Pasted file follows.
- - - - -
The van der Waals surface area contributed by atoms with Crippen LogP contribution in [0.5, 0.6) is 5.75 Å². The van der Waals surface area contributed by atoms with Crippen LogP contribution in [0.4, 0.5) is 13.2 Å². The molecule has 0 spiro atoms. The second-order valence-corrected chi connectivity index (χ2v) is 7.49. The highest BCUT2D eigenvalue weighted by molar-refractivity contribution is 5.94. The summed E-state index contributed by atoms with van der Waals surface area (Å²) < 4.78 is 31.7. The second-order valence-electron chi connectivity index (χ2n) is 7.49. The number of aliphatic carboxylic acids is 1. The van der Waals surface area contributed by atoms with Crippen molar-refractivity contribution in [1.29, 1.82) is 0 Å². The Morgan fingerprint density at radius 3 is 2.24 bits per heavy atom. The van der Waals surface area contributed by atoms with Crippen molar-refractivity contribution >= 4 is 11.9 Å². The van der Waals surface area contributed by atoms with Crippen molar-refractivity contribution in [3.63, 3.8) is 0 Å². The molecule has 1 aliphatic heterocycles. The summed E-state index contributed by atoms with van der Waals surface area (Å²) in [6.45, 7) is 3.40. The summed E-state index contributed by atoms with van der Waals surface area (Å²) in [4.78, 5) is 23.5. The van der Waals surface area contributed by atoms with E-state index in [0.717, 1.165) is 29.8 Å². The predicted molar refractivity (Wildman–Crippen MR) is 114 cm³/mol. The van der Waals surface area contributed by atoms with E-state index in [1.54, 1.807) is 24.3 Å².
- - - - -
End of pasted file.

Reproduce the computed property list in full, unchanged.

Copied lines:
The van der Waals surface area contributed by atoms with Crippen LogP contribution in [0.5, 0.6) is 5.75 Å². The van der Waals surface area contributed by atoms with Crippen LogP contribution in [0.4, 0.5) is 13.2 Å². The molecule has 0 spiro atoms. The second-order valence-corrected chi connectivity index (χ2v) is 7.49. The highest BCUT2D eigenvalue weighted by molar-refractivity contribution is 5.94. The summed E-state index contributed by atoms with van der Waals surface area (Å²) < 4.78 is 31.7. The second-order valence-electron chi connectivity index (χ2n) is 7.49. The number of aliphatic carboxylic acids is 1. The van der Waals surface area contributed by atoms with Crippen molar-refractivity contribution in [1.29, 1.82) is 0 Å². The Morgan fingerprint density at radius 3 is 2.24 bits per heavy atom. The van der Waals surface area contributed by atoms with Crippen molar-refractivity contribution >= 4 is 11.9 Å². The van der Waals surface area contributed by atoms with Crippen molar-refractivity contribution in [3.63, 3.8) is 0 Å². The molecule has 1 aliphatic heterocycles. The summed E-state index contributed by atoms with van der Waals surface area (Å²) in [6.45, 7) is 3.40. The summed E-state index contributed by atoms with van der Waals surface area (Å²) in [4.78, 5) is 23.5. The van der Waals surface area contributed by atoms with E-state index in [0.717, 1.165) is 29.8 Å². The predicted molar refractivity (Wildman–Crippen MR) is 114 cm³/mol. The van der Waals surface area contributed by atoms with E-state index in [1.54, 1.807) is 24.3 Å².